If your find your foam filter has brown spots or tears or has become brittle, you must replace your filter. If it appears okay, continue cleaning your filter. Wash your filter with water and mild dish soap.
Rinse to remove soap. Lay flat to air dry. Placing it in the sun will help it dry faster. Once it is dry, use a foam filter oil to lightly saturate your air filter following instructions on the filter oil bottle. (You can use clean engine oil too). Reinstall the filter.
4: Check the Mower Blades
With the machine still turned off and the spark plug removed check the mower blades. Never reach under the deck while any parts of your mower are still moving. Lift the discharge chute and take a look at the blades to see if they are sharp and if there is significant grass buildup.
If you find either dull blades or grass buildup, you will need to gain access under the deck to remove the grass buildup and sharpen or replace lawn mower blades.
5: Check the Tire Pressure
Check the pressure in your tires if you are running air-filled tires. Usually, the tire pressure required is about 12-15 psi depending on the size of your tire.
6: Check Belts
Take a quick look at the belt(s) to make sure there are not any visible cracks in the belt. You don’t want to get halfway done with your yard and break a belt.
7: Check Linkages and Deck Engagement Lever / PTO Switch
On a riding or zero-turn mower, while sitting on your mower, move your throttle linkage and your choke linkage to make sure they move freely. Next move the deck engagement lever or PTO switch, if your mower has one, and make sure it moves.
8: Check Safety System
Check all of the items your mower is equipped with. If your mower fails any of these inspections, do not operate the machine until it is repaired.
- Rollover Protection Structure (ROPS)
Check mounting hardware to make sure ROPS is secure. If your lawn mower has a folding ROPS system place the roll bar in an upright position and makes sure it is securely in place. Some machines use knobs while others use pins to hold them in place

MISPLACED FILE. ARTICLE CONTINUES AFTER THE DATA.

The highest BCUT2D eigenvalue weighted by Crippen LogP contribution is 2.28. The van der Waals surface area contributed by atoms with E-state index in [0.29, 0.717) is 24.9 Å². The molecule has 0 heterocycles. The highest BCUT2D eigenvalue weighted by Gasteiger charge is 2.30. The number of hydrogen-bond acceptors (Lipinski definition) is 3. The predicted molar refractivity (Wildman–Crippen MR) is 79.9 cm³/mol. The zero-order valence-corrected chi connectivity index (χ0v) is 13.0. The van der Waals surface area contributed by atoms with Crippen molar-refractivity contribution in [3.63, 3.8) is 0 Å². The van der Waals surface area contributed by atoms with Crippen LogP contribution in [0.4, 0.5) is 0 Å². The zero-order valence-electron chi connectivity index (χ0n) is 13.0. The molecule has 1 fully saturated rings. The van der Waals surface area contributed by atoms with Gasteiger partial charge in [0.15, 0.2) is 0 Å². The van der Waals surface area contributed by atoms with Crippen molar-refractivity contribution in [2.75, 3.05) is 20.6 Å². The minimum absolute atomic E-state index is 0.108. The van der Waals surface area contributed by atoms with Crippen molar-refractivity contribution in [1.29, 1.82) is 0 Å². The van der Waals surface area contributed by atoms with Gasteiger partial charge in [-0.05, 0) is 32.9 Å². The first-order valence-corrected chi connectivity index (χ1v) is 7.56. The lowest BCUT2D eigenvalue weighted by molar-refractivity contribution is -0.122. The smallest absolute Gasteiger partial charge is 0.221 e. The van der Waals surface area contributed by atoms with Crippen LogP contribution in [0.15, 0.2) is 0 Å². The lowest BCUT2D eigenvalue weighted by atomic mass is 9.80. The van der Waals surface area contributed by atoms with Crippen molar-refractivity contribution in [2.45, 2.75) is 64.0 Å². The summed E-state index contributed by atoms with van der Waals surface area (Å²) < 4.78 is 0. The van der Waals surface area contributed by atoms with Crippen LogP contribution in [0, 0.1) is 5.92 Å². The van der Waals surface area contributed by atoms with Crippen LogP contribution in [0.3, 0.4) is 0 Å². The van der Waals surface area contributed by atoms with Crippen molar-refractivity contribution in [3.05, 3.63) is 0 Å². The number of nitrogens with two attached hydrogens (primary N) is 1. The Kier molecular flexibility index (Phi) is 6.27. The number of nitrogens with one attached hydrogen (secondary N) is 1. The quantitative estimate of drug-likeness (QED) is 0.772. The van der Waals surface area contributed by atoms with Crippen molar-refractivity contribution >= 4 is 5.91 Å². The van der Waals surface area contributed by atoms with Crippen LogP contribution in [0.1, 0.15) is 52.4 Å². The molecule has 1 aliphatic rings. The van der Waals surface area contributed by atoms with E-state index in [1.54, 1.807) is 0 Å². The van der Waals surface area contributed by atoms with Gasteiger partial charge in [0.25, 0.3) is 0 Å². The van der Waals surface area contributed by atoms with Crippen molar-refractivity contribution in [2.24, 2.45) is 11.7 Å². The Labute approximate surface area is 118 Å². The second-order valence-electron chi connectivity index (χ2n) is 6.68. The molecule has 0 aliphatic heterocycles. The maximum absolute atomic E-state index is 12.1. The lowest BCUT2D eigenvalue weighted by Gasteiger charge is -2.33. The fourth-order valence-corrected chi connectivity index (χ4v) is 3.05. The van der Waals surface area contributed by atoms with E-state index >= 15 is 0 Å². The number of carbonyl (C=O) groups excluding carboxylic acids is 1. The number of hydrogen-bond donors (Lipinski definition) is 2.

Check for any wear or cuts in the belt. Make sure the latch is working properly. Replace the belt if you notice the latch isn’t working or there is any physical damage to the belt.
- Operator Presence Control Systems
It’s important to ensure all safety switches are in working order. The mower should shut down and the PTO does not engage when the operator is not in the seat on a riding mower. On newer push mowers, your mower should have an extra lever or bar to hold down to keep the blades engaged.
Cleaning Your Lawn Mower After Each Mowing
It’s important to keep your mower clean and dry before returning to storage in between mowings. Always remove debris from your mower so the moisture from the clippings doesn’t sit on your mower or collect in your pulley & belt system or underneath the mower deck.
A leaf blower is a great tool to keep the mower clean and dry.
Store your lawn mower in a dry location. You will want to perform more in-depth cleanings periodically throughout the mowing season. You can find more information on cleaning your mower here.
Experiencing Problems with Your Zero Turn?
Many different types of problems can develop in a zero-turn mower. It doesn’t matter what brand you own.
While some zero-turn mowers are built with stronger materials, bigger filters, better engines, and tougher spindle housings, they are all going to break down and cause problems at some time. Some may just not develop problems as quickly as others.
To help you find the causes of many zero-turn problems, I put together a guide with common zero-turn problems. In this guide you will find a list of causes and solutions for problems including a zero-turn dying, smoking, vibrating, not starting, having cutting issues, and more.
Check out my guide at Common Zero Turn Mower Problems: How to Fix Them
If you still can’t find the solution to your problem or you don’t feel comfortable troubleshooting or repairing your mower, it is best to have an experienced mechanic check out your zero-turn.
You can visit your local dealership that provides repair support for your brand mower. You may also find a lawn mower repair shop with experienced small engine mechanics.